Individual Behaviour


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Individual Behaviour

  1. 1. Individual Behavior, Personality, and Values McGraw-Hill/Irwin McShane/Von Glinow OB 5e Copyright © 2010 by The McGraw-Hill Companies, Inc. All rights reserved.
  2. 2. Values, Personality, and Self-Concept at Fairmont Hotels & Resorts Fairmont Hotels & Resorts has excelled as North America’s largest luxury hotel operator by hiring people such as Yasmeen Youssef (shown here) with the right values and personality and then nurturing their self-concept. YasmeenYoussef Fairmont Hotels & Resorts 2-2
  3. 3. MARS Model of Individual Behavior Situational Situational factors factors Values Values Personality Personality Perceptions Perceptions Emotions Emotions Attitudes Attitudes Stress Stress Motivation Motivation Ability Ability Individual Individual behavior and behavior and results results Role Role perceptions perceptions 2-3
  4. 4. The Basic Psychological Model Behavior = function (Person, Environment) Law of Effect = future behavior is a function of it’s past consequences McShane/Von Glinow OB 5e 4 © 2010 The McGraw-Hill Companies, Inc. All rights reserved
  5. 5. Employee Motivation  Internal forces that affect a person’s voluntary choice ofbehavior • direction • intensity • persistence M M A A S S BAR BAR R R 2-5
  6. 6. Employee Ability    Natural aptitudes and learned capabilities required to successfully complete a task Competencies − personal characteristics that lead to superior performance Person − job matching • selecting • developing • redesigning M M A A S S BAR BAR R R 2-6
  7. 7. Role Perceptions  Beliefs about what behavior is required to achieve the desired results: • understanding what tasks to perform • understanding relative importance of tasks • understanding preferred behaviors to accomplish tasks M M A A S S BAR BAR R R 2-7
  8. 8. Situational Factors  Environmental conditions beyond the individual’s short-term control that constrain or facilitate behavior • time • people • budget • work facilities M M A A S S BAR BAR R R 2-8
  9. 9. Defining Personality  Relatively enduring pattern of thoughts, emotions, and behaviors that characterize a person, along with the psychological processes behind those characteristics • External traits – observable behaviors • Internal states – thoughts, values, etc inferred from behaviors • Some variability, adjust to suit the situation 2-9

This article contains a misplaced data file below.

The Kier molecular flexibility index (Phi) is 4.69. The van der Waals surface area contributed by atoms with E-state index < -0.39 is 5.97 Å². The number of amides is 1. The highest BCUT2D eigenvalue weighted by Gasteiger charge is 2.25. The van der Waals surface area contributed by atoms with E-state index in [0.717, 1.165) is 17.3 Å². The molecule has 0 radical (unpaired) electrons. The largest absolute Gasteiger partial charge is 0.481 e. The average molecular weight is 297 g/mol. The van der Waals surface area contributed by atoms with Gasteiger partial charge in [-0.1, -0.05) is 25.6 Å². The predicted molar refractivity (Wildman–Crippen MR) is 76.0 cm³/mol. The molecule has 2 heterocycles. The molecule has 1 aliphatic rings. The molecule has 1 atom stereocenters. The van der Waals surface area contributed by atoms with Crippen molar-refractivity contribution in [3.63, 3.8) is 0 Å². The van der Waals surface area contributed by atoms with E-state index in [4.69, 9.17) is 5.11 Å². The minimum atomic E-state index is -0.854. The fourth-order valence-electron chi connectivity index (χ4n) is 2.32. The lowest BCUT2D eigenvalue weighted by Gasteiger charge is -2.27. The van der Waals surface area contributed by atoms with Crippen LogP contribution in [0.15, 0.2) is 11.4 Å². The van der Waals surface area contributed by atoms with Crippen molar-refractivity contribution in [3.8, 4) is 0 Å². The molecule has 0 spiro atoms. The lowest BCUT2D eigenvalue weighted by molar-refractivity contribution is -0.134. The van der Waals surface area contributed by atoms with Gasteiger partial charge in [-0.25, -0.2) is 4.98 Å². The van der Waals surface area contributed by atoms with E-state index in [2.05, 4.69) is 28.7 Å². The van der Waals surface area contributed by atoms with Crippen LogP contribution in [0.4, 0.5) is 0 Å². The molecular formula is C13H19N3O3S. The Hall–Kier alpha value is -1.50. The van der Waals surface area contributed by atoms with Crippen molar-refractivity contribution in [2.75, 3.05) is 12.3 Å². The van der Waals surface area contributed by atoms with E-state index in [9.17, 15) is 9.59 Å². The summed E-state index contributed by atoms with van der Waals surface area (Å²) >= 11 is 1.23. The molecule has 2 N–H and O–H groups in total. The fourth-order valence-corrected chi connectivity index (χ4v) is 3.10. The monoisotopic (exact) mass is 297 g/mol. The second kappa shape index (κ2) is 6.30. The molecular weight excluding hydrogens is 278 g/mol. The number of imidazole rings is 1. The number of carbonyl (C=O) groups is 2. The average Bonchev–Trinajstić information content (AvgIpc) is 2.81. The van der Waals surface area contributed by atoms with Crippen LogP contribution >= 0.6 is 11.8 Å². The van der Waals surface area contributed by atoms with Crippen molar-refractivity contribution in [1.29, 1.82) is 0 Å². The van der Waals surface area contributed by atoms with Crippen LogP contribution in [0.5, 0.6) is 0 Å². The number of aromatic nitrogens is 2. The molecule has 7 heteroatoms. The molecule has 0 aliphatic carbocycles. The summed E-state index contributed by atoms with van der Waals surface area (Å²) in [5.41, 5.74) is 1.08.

10. 10. Nature vs. Nurture of Personality  Influenced by Nature • Heredity explains about 50 percent of behavioral tendencies and 30 percent of temperament • Minnesota studies – twins had similar behaviour patterns  Influenced by Nurture • Socialization, life experiences, learning also affect personality • Personality isn’t stable at birth • Stabilizes throughout adolescence • Executive function steers using our self-concept as a guide 2-10
  11. 11. Five-Factor Personality Model (CANOE) Conscientiousness Conscientiousness Careful, dependable Agreeableness Agreeableness Courteous, caring Neuroticism Neuroticism Anxious, hostile Openness to Experience Openness to Experience Sensitive, flexible Extroversion Extroversion Outgoing, talkative 2-11
  12. 12. Five-Factor Personality and Organizational Behavior  Conscientiousness and emotional stability • Motivational components of personality • Strongest personality predictors of performance  Extroversion • Linked to sales and mgt performance • Related to social interaction and persuasion  Agreeableness • Effective in jobs requiring cooperation and helpfulness  Openness to experience • Linked to higher creativity and adaptability to change 2-12
  13. 13. Common Personality Measures  MMPI – Minnesota Multiphasic Personality Inventory measures “emotional stability” on 10 scales  MBTI – Meyers Briggs Type Indicator  CPI – California Psychological Inventory  HPI - Hogan Personality Inventory McShane/Von Glinow OB 5e 13 © 2010 The McGraw-Hill Companies, Inc. All rights reserved